One of the first artists to create murals in the Short North, a section of Columbus that has become well-known for them, has been selected to paint one at the boundary between Clintonville and North Linden.

One of the first artists to create murals in the Short North, a section of Columbus that has become well-known for them, has been selected to paint one at the boundary between Clintonville and North Linden.

Gregory Ackers, 56, of the Powell area, who painted the arts district's Union Station mural in 1987, a decade after the building was demolished, and a scene of a train arriving in the station on another Short North wall a year later, was the choice of a three-member committee from the Clintonville Historical Society, North Broadway Street Association and Maize Road Civic Association.

"Being picked is quite an honor," the artist said last week. "What I've always told myself is if you live long enough, things will come your way."

The mural, which is to adorn the western wall of the railroad bridge at East North Broadway and Interstate 71, is being funded by $6,500 the historical society received through the Chase 200Columbus Neighborhood Grant Program as part of the city's bicentennial. Its theme will depict the joint history of Clintonville and North Linden.

The final design must be approved by the Greater Columbus Arts Council.

Ackers was chosen from among four artists interviewed, as well as some others from outside of the central Ohio area who expressed interest, by a committee of society president Mary Rodgers, North Broadway Street Association president Carole W. Tomko and vice chairman of the Maize Road Civic Association Jeff Scarpitti.

"It was not an easy decision," Scarpitti said. "I think there were several well-qualified artists. I think probably what made me appreciate Mr. Ackers' work a little more was some of the past murals he's painted in the Columbus area, in the Short North and downtown."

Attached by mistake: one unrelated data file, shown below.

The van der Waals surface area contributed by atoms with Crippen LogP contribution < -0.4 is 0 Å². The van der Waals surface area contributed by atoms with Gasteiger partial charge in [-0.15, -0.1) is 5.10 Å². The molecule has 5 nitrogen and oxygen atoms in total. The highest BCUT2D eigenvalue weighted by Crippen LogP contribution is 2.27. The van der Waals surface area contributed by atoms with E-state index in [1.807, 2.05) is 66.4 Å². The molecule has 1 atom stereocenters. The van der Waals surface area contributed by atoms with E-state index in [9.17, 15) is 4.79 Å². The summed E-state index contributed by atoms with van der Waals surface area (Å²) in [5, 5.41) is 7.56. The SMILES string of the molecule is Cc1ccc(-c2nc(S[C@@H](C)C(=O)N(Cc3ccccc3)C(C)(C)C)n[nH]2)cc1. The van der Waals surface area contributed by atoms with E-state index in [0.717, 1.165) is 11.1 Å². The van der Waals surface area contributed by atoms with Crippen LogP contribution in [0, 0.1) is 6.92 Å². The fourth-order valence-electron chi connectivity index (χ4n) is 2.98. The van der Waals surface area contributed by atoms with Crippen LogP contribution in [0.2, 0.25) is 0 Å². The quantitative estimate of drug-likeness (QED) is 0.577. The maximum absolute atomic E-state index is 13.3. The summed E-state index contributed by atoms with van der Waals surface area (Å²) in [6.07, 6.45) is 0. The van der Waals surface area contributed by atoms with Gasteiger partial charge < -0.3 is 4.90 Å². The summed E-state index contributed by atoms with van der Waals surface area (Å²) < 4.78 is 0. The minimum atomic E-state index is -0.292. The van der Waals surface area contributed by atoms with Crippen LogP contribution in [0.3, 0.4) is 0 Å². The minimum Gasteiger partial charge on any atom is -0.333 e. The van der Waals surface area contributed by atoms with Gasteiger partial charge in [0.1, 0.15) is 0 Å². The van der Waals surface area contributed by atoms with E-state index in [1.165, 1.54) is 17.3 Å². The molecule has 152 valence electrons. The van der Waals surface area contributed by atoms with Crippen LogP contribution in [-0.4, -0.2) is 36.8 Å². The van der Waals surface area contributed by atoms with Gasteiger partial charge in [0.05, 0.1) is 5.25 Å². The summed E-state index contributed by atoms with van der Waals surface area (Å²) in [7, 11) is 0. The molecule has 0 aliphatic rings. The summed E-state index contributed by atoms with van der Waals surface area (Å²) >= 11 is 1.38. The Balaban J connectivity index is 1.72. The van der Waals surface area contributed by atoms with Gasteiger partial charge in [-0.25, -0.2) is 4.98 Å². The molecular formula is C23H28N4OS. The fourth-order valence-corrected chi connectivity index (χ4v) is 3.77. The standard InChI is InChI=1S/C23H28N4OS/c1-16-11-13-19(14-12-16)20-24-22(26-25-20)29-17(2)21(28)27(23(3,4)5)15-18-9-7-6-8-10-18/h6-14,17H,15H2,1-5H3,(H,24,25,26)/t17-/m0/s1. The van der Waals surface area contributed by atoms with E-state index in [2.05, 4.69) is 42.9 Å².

A Gregory Ackers mural once graced a wall of the old City Center Mall.

"They were all very, very good," Tomko said. "They all had great experience dealing with community. They all had excellent portfolios. I think at the end of the day part of what drove the decision for Greg was that this is the first time for our neighborhood something of this magnitude has been done, and his mural in the Short North is iconic. It's known throughout Columbus.

"We want this underpass to be as well-recognized and well-loved."

"It was really kind of a difficult decision," Rodgers admitted. "We had a number of excellent artists.

"We liked his work and we liked the fact that he had worked with that kind of scale project before. He is a known artist in the Columbus area as far as the Arts Commission is concerned."

Ackers, according to a website dedicated to murals he did of the Illinois and Michigan Canal in Ottawa, Ill., has a bachelor of fine arts from Ohio State University.

The native of Springfield, Ill., has more than 20 years of experience as a muralist, and has completed more than 50.

"We're excited about working with him," Rodgers said.

Ackers has begun reviewing images from the Historical Society's archives to derive inspiration for the mural and he also will try to look at old photos from North Linden, according to Rodgers.

"When you're a visual person, and all of the things I've done in the past have been one learning experience after another, you get to the point where things come automatically to you," Ackers said.

He added that his design takes into account the specific site and its surrounding area, with a goal of developing continuity with the color and composition of the overall scene.

"That all has to work like a symphony," Ackers said. "That's the way I see things.

Rodgers hopes that the preliminary drawings from the artist are ready for residents in both communities to see and comment upon by the first week of April. The society president hopes to hold two receptions for the artist and the preliminary design, one in either community. She's also contemplating holding a "pizza share" challenge in which residents from Clintonville and North Linden would meet, perhaps at a church, and share with one another the favorite pizzas from their neighborhood while reviewing the drawings.